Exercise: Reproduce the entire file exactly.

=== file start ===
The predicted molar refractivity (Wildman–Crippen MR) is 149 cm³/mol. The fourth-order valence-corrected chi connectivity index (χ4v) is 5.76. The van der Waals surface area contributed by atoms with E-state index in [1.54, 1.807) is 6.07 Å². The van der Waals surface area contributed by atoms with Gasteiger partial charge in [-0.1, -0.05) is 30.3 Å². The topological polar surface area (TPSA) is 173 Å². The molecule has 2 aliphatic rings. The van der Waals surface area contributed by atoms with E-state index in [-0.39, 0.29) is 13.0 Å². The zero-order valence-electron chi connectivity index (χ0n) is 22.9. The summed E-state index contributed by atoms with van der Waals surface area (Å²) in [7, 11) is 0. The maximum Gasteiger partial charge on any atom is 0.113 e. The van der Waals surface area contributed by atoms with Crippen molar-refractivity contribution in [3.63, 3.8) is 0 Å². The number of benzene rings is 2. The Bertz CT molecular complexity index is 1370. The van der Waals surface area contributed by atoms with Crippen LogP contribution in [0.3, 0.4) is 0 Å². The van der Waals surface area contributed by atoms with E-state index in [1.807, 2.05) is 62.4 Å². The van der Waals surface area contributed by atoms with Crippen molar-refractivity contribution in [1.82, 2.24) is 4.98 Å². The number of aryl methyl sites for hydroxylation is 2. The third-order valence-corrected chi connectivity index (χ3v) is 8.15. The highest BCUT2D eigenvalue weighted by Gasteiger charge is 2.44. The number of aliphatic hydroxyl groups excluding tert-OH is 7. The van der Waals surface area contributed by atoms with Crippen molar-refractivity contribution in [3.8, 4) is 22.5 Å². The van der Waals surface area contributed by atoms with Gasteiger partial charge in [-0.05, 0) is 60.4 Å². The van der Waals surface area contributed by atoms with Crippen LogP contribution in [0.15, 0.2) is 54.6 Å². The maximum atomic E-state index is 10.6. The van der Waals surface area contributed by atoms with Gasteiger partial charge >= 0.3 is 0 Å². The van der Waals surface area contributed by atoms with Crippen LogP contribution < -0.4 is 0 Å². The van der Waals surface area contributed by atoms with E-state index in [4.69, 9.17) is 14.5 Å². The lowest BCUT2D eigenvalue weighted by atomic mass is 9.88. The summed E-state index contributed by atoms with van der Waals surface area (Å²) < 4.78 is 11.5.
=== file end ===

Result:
The predicted molar refractivity (Wildman–Crippen MR) is 149 cm³/mol. The fourth-order valence-corrected chi connectivity index (χ4v) is 5.76. The van der Waals surface area contributed by atoms with E-state index in [1.54, 1.807) is 6.07 Å². The van der Waals surface area contributed by atoms with Gasteiger partial charge in [-0.1, -0.05) is 30.3 Å². The topological polar surface area (TPSA) is 173 Å². The molecule has 2 aliphatic rings. The van der Waals surface area contributed by atoms with E-state index in [-0.39, 0.29) is 13.0 Å². The zero-order valence-electron chi connectivity index (χ0n) is 22.9. The summed E-state index contributed by atoms with van der Waals surface area (Å²) in [7, 11) is 0. The maximum Gasteiger partial charge on any atom is 0.113 e. The van der Waals surface area contributed by atoms with Crippen molar-refractivity contribution in [3.63, 3.8) is 0 Å². The number of benzene rings is 2. The Bertz CT molecular complexity index is 1370. The van der Waals surface area contributed by atoms with Crippen LogP contribution in [0.3, 0.4) is 0 Å². The van der Waals surface area contributed by atoms with E-state index in [1.807, 2.05) is 62.4 Å². The van der Waals surface area contributed by atoms with Crippen molar-refractivity contribution in [1.82, 2.24) is 4.98 Å². The number of aryl methyl sites for hydroxylation is 2. The third-order valence-corrected chi connectivity index (χ3v) is 8.15. The highest BCUT2D eigenvalue weighted by Gasteiger charge is 2.44. The number of aliphatic hydroxyl groups excluding tert-OH is 7. The van der Waals surface area contributed by atoms with Crippen molar-refractivity contribution in [3.8, 4) is 22.5 Å². The van der Waals surface area contributed by atoms with Gasteiger partial charge in [-0.05, 0) is 60.4 Å². The van der Waals surface area contributed by atoms with Crippen LogP contribution in [0.15, 0.2) is 54.6 Å². The maximum atomic E-state index is 10.6. The van der Waals surface area contributed by atoms with Gasteiger partial charge >= 0.3 is 0 Å². The van der Waals surface area contributed by atoms with Crippen LogP contribution < -0.4 is 0 Å². The van der Waals surface area contributed by atoms with E-state index in [4.69, 9.17) is 14.5 Å². The lowest BCUT2D eigenvalue weighted by atomic mass is 9.88. The summed E-state index contributed by atoms with van der Waals surface area (Å²) < 4.78 is 11.5.